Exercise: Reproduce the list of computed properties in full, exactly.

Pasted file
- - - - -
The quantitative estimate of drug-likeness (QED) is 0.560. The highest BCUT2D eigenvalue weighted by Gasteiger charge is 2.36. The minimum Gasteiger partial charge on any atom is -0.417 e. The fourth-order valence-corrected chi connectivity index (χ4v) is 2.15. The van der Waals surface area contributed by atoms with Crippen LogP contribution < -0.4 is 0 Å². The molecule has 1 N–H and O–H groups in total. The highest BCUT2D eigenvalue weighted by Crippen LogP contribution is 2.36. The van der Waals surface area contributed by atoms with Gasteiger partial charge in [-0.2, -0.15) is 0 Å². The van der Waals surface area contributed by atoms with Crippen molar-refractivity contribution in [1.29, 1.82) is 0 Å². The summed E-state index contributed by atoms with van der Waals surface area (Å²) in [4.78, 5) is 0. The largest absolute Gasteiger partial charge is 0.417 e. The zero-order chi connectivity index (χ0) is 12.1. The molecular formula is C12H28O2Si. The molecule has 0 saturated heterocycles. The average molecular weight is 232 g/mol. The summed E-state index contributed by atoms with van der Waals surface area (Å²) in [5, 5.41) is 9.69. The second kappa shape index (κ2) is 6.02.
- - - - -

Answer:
The quantitative estimate of drug-likeness (QED) is 0.560. The highest BCUT2D eigenvalue weighted by Gasteiger charge is 2.36. The minimum Gasteiger partial charge on any atom is -0.417 e. The fourth-order valence-corrected chi connectivity index (χ4v) is 2.15. The van der Waals surface area contributed by atoms with Crippen LogP contribution < -0.4 is 0 Å². The molecule has 1 N–H and O–H groups in total. The highest BCUT2D eigenvalue weighted by Crippen LogP contribution is 2.36. The van der Waals surface area contributed by atoms with Gasteiger partial charge in [-0.2, -0.15) is 0 Å². The van der Waals surface area contributed by atoms with Crippen molar-refractivity contribution in [1.29, 1.82) is 0 Å². The summed E-state index contributed by atoms with van der Waals surface area (Å²) in [4.78, 5) is 0. The largest absolute Gasteiger partial charge is 0.417 e. The zero-order chi connectivity index (χ0) is 12.1. The molecular formula is C12H28O2Si. The molecule has 0 saturated heterocycles. The average molecular weight is 232 g/mol. The summed E-state index contributed by atoms with van der Waals surface area (Å²) in [5, 5.41) is 9.69. The second kappa shape index (κ2) is 6.02.